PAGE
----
Recovery of articular cartilage metabolism following thermal stress is facilitated by IGF-1 and JNK inhibitor AMERICAN JOURNAL OF SPORTS MEDICINE Chu, C. R., Kaplan, L. D., Fu, F. H., Crossett, L. S., Studer, R. K. 2004; 32 (1): 191-196

Abstract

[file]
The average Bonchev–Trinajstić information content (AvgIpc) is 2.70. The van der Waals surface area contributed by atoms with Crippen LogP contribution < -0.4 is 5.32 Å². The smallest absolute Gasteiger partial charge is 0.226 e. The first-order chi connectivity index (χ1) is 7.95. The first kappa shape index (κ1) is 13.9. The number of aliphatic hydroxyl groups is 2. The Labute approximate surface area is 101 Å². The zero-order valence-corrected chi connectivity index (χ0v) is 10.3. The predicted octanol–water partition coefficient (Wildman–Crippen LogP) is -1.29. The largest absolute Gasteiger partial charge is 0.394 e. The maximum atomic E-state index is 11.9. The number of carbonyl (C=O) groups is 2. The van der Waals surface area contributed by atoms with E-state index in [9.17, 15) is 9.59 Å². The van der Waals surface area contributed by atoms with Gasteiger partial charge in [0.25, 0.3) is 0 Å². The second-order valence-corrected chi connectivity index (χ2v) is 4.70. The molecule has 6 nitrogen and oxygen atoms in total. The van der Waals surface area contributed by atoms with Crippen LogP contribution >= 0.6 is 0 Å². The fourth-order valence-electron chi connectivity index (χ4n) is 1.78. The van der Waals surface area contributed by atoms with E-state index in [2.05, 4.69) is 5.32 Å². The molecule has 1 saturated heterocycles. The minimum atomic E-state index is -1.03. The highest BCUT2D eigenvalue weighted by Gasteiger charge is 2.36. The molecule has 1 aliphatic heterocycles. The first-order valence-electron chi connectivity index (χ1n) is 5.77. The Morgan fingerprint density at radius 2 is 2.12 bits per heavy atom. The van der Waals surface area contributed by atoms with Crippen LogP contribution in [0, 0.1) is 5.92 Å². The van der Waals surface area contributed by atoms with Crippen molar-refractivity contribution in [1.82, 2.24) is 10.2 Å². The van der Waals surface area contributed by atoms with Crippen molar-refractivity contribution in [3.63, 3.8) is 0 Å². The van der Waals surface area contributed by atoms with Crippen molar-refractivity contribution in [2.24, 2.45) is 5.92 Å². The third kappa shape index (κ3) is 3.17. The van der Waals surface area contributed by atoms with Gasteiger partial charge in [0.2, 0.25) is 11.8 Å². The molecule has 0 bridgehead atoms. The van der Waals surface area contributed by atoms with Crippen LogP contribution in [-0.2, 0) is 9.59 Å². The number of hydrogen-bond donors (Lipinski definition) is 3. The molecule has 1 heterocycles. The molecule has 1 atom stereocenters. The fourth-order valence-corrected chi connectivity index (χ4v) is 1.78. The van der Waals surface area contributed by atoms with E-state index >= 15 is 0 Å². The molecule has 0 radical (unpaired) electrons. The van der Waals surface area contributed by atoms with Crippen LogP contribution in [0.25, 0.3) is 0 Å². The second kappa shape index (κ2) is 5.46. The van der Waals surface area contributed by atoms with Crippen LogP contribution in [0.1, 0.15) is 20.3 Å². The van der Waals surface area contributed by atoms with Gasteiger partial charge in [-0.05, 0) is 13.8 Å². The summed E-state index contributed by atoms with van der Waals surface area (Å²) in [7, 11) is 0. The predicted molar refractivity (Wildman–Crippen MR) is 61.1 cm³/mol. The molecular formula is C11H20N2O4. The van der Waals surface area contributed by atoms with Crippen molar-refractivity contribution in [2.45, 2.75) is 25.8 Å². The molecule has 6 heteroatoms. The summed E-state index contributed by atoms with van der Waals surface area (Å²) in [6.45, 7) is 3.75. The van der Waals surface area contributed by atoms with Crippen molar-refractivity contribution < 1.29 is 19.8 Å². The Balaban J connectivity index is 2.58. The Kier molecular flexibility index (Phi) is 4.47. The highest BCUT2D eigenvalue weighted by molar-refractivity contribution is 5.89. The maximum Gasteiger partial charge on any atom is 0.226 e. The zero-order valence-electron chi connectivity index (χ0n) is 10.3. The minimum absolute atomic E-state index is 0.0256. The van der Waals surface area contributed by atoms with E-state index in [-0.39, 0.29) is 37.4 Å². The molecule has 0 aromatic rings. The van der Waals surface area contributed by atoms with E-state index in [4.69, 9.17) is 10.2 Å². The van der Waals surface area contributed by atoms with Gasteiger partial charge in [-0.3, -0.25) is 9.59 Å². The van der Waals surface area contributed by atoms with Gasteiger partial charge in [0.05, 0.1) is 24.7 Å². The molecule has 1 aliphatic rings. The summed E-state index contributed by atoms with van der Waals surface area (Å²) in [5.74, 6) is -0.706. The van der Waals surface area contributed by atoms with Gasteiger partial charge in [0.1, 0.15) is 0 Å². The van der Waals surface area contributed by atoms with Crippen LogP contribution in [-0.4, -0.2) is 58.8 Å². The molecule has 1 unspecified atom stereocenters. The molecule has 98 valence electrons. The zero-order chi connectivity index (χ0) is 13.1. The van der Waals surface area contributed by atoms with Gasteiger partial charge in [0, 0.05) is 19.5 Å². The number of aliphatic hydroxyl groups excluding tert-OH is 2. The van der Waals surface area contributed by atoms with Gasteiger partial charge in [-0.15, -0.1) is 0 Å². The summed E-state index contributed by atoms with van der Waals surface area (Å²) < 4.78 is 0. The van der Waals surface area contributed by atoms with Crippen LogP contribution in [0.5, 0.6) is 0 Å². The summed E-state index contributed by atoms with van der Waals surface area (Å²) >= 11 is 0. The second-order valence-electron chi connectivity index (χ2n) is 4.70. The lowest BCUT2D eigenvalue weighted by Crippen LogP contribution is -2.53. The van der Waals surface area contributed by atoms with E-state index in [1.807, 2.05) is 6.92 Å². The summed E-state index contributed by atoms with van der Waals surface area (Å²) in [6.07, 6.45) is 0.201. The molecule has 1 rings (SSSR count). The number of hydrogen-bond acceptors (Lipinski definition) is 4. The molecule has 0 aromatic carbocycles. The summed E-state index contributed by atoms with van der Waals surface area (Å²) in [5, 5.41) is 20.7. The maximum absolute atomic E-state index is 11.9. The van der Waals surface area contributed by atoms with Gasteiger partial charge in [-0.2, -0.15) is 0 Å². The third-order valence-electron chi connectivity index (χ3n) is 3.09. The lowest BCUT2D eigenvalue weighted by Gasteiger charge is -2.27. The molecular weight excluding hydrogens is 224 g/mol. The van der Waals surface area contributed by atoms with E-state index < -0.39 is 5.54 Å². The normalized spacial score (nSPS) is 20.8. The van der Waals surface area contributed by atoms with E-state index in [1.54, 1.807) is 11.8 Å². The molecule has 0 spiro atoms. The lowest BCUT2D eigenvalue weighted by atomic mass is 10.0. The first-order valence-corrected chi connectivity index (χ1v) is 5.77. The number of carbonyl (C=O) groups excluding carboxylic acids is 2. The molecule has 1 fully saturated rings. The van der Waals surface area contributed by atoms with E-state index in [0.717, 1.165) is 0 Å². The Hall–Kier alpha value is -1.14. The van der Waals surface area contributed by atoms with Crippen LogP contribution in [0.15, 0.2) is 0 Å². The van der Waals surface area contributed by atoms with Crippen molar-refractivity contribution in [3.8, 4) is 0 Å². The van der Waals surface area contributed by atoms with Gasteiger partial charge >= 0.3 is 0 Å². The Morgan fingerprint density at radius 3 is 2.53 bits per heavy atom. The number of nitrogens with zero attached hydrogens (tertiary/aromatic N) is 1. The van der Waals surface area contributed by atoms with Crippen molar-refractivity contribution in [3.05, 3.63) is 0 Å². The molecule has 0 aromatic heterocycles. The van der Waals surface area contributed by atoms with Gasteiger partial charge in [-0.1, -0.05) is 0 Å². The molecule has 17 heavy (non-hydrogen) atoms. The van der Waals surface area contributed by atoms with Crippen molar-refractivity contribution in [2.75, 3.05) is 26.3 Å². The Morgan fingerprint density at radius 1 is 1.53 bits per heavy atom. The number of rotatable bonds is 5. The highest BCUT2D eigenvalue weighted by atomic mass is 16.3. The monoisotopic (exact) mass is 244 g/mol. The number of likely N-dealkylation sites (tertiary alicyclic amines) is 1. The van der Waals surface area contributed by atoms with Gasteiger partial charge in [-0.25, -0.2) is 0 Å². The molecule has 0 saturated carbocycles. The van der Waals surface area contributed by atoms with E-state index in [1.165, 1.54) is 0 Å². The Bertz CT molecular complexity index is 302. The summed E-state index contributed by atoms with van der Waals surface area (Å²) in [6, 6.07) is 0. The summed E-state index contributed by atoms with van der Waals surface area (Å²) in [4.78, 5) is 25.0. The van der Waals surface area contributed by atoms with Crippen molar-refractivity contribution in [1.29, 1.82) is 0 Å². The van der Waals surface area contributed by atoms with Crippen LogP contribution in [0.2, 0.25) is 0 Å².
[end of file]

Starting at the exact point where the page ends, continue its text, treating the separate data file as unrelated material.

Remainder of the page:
The safety of intra-articular use of thermal probes is related to whether chondrocytes can tolerate exposure to high temperatures and whether cytoprotective agents may improve chondrocyte survival after thermal injury.This study was conducted to characterize the metabolic responses of articular cartilage after short-term exposure to temperatures between 50 degrees C and 60 degrees C with and without addition of insulin-like growth factor 1 (IGF-1) and c-Jun N-terminal kinase (JNK) inhibitor.Human articular cartilage from osteoarthritic knees was subjected to defined thermal stress.Although significant reduction of proteoglycan synthesis was observed after 5 seconds of exposure to 55 degrees C and 60 degrees C and after 10- to 30-second exposures to 53 degrees C, recovery of metabolic activity levels was observed after 7 days.Addition of IGF-1 and JNK inhibitor Sp600125 enabled the cartilage to maintain significantly higher levels of proteoglycan synthesis immediately after thermal stress. IGF-1 also enhanced recovery of metabolic activity after 7 days.Results from this study indicate that there may be time and temperature parameters within which thermal chondroplasty can be safely performed. The data additionally suggest that inadvertent chondrocyte injury may be minimized through potential addition of substances like IGF-1 or JNK inhibitor.

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